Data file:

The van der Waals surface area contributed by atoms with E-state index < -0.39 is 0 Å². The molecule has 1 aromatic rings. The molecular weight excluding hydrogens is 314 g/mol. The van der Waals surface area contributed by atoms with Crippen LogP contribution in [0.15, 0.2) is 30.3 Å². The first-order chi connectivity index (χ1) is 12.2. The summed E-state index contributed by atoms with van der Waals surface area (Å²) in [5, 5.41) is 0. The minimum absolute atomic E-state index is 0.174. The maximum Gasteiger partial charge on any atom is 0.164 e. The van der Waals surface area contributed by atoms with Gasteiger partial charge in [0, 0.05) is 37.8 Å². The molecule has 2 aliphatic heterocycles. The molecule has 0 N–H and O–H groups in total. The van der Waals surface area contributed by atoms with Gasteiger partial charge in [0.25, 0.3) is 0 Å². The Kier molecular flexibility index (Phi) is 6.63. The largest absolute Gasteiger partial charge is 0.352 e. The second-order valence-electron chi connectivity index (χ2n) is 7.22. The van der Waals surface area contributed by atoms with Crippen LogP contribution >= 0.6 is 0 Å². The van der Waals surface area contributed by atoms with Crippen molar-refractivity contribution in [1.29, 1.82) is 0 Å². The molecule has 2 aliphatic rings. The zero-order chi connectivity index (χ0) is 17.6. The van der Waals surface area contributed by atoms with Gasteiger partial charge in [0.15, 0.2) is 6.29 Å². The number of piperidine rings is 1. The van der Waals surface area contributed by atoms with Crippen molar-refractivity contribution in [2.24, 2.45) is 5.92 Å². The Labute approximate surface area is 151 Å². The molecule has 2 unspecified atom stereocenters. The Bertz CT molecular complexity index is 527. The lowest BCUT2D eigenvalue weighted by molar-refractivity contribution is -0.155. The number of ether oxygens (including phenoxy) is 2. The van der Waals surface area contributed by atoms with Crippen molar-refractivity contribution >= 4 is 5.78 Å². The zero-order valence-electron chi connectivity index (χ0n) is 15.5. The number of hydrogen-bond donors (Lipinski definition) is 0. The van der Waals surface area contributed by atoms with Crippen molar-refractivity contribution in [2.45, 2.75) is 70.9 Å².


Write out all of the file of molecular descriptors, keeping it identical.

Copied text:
The van der Waals surface area contributed by atoms with E-state index < -0.39 is 0 Å². The molecule has 1 aromatic rings. The molecular weight excluding hydrogens is 314 g/mol. The van der Waals surface area contributed by atoms with Crippen LogP contribution in [0.15, 0.2) is 30.3 Å². The first-order chi connectivity index (χ1) is 12.2. The summed E-state index contributed by atoms with van der Waals surface area (Å²) in [5, 5.41) is 0. The minimum absolute atomic E-state index is 0.174. The maximum Gasteiger partial charge on any atom is 0.164 e. The van der Waals surface area contributed by atoms with Gasteiger partial charge in [0, 0.05) is 37.8 Å². The molecule has 2 aliphatic heterocycles. The molecule has 0 N–H and O–H groups in total. The van der Waals surface area contributed by atoms with Gasteiger partial charge in [0.25, 0.3) is 0 Å². The Kier molecular flexibility index (Phi) is 6.63. The largest absolute Gasteiger partial charge is 0.352 e. The second-order valence-electron chi connectivity index (χ2n) is 7.22. The van der Waals surface area contributed by atoms with Crippen LogP contribution >= 0.6 is 0 Å². The van der Waals surface area contributed by atoms with Crippen molar-refractivity contribution in [1.29, 1.82) is 0 Å². The molecule has 2 aliphatic rings. The zero-order chi connectivity index (χ0) is 17.6. The van der Waals surface area contributed by atoms with Gasteiger partial charge in [0.15, 0.2) is 6.29 Å². The number of piperidine rings is 1. The van der Waals surface area contributed by atoms with Crippen molar-refractivity contribution in [2.24, 2.45) is 5.92 Å². The Labute approximate surface area is 151 Å². The molecule has 2 unspecified atom stereocenters. The Bertz CT molecular complexity index is 527. The lowest BCUT2D eigenvalue weighted by molar-refractivity contribution is -0.155. The number of ether oxygens (including phenoxy) is 2. The van der Waals surface area contributed by atoms with Crippen molar-refractivity contribution >= 4 is 5.78 Å². The zero-order valence-electron chi connectivity index (χ0n) is 15.5. The number of hydrogen-bond donors (Lipinski definition) is 0. The van der Waals surface area contributed by atoms with Crippen molar-refractivity contribution in [2.45, 2.75) is 70.9 Å².